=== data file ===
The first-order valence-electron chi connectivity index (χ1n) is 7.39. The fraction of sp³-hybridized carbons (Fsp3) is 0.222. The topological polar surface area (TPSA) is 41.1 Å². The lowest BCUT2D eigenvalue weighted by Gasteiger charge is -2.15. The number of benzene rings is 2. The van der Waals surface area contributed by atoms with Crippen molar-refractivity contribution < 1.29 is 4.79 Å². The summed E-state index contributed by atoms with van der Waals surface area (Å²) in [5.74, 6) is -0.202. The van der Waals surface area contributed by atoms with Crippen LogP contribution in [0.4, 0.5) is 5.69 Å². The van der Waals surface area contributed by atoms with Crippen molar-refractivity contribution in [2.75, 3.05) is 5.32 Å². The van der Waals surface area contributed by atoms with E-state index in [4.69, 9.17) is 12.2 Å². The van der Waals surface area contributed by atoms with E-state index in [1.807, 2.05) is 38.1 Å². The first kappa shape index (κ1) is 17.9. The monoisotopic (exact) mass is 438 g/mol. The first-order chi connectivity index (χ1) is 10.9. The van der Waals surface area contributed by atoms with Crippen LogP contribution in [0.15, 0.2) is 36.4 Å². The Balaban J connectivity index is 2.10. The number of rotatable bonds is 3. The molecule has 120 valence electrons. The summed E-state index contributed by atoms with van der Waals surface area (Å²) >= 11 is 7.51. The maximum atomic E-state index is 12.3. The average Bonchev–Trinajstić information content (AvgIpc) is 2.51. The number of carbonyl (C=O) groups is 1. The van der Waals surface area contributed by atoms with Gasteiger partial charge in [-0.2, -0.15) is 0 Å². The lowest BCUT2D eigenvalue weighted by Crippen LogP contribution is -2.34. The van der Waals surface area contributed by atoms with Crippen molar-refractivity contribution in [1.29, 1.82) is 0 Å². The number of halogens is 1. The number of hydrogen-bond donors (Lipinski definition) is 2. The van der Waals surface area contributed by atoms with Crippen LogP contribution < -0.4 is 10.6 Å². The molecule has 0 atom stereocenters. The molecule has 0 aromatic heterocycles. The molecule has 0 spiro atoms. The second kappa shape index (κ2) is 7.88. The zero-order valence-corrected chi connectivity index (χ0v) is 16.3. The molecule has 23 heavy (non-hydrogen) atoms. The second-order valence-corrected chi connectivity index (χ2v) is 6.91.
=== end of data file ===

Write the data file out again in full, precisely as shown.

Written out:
The first-order valence-electron chi connectivity index (χ1n) is 7.39. The fraction of sp³-hybridized carbons (Fsp3) is 0.222. The topological polar surface area (TPSA) is 41.1 Å². The lowest BCUT2D eigenvalue weighted by Gasteiger charge is -2.15. The number of benzene rings is 2. The van der Waals surface area contributed by atoms with Crippen molar-refractivity contribution < 1.29 is 4.79 Å². The summed E-state index contributed by atoms with van der Waals surface area (Å²) in [5.74, 6) is -0.202. The van der Waals surface area contributed by atoms with Crippen LogP contribution in [0.4, 0.5) is 5.69 Å². The van der Waals surface area contributed by atoms with Crippen molar-refractivity contribution in [2.75, 3.05) is 5.32 Å². The van der Waals surface area contributed by atoms with E-state index in [4.69, 9.17) is 12.2 Å². The van der Waals surface area contributed by atoms with E-state index in [1.807, 2.05) is 38.1 Å². The first kappa shape index (κ1) is 17.9. The monoisotopic (exact) mass is 438 g/mol. The first-order chi connectivity index (χ1) is 10.9. The van der Waals surface area contributed by atoms with Crippen LogP contribution in [0.15, 0.2) is 36.4 Å². The Balaban J connectivity index is 2.10. The number of rotatable bonds is 3. The molecule has 120 valence electrons. The summed E-state index contributed by atoms with van der Waals surface area (Å²) >= 11 is 7.51. The maximum atomic E-state index is 12.3. The average Bonchev–Trinajstić information content (AvgIpc) is 2.51. The number of carbonyl (C=O) groups is 1. The van der Waals surface area contributed by atoms with Gasteiger partial charge in [-0.2, -0.15) is 0 Å². The lowest BCUT2D eigenvalue weighted by Crippen LogP contribution is -2.34. The van der Waals surface area contributed by atoms with Crippen molar-refractivity contribution in [1.29, 1.82) is 0 Å². The number of halogens is 1. The number of hydrogen-bond donors (Lipinski definition) is 2. The van der Waals surface area contributed by atoms with Crippen LogP contribution < -0.4 is 10.6 Å². The molecule has 0 atom stereocenters. The molecule has 0 aromatic heterocycles. The molecule has 0 spiro atoms. The second kappa shape index (κ2) is 7.88. The zero-order valence-corrected chi connectivity index (χ0v) is 16.3. The molecule has 23 heavy (non-hydrogen) atoms. The second-order valence-corrected chi connectivity index (χ2v) is 6.91.